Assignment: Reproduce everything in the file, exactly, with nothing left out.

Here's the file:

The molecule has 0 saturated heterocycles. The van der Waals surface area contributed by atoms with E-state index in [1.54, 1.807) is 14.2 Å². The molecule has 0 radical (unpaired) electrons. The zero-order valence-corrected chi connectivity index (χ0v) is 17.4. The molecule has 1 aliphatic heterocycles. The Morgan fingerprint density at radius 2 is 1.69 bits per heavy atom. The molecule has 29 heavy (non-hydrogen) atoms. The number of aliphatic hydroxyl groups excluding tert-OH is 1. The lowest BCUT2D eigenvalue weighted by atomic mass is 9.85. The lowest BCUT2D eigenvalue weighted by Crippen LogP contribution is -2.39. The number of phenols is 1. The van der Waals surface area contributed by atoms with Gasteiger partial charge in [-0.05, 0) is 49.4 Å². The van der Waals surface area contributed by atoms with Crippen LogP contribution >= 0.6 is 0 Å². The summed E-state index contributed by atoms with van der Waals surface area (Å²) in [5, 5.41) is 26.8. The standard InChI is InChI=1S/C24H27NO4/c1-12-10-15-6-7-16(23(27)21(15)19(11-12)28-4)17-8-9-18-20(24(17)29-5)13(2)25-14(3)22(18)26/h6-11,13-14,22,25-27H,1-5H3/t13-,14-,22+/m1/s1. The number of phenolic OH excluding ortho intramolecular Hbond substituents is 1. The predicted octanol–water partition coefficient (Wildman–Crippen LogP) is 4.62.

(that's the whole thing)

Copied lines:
The molecule has 0 saturated heterocycles. The van der Waals surface area contributed by atoms with E-state index in [1.54, 1.807) is 14.2 Å². The molecule has 0 radical (unpaired) electrons. The zero-order valence-corrected chi connectivity index (χ0v) is 17.4. The molecule has 1 aliphatic heterocycles. The Morgan fingerprint density at radius 2 is 1.69 bits per heavy atom. The molecule has 29 heavy (non-hydrogen) atoms. The number of aliphatic hydroxyl groups excluding tert-OH is 1. The lowest BCUT2D eigenvalue weighted by atomic mass is 9.85. The lowest BCUT2D eigenvalue weighted by Crippen LogP contribution is -2.39. The number of phenols is 1. The van der Waals surface area contributed by atoms with Gasteiger partial charge in [-0.05, 0) is 49.4 Å². The van der Waals surface area contributed by atoms with Crippen LogP contribution >= 0.6 is 0 Å². The summed E-state index contributed by atoms with van der Waals surface area (Å²) in [5, 5.41) is 26.8. The standard InChI is InChI=1S/C24H27NO4/c1-12-10-15-6-7-16(23(27)21(15)19(11-12)28-4)17-8-9-18-20(24(17)29-5)13(2)25-14(3)22(18)26/h6-11,13-14,22,25-27H,1-5H3/t13-,14-,22+/m1/s1. The number of phenolic OH excluding ortho intramolecular Hbond substituents is 1. The predicted octanol–water partition coefficient (Wildman–Crippen LogP) is 4.62.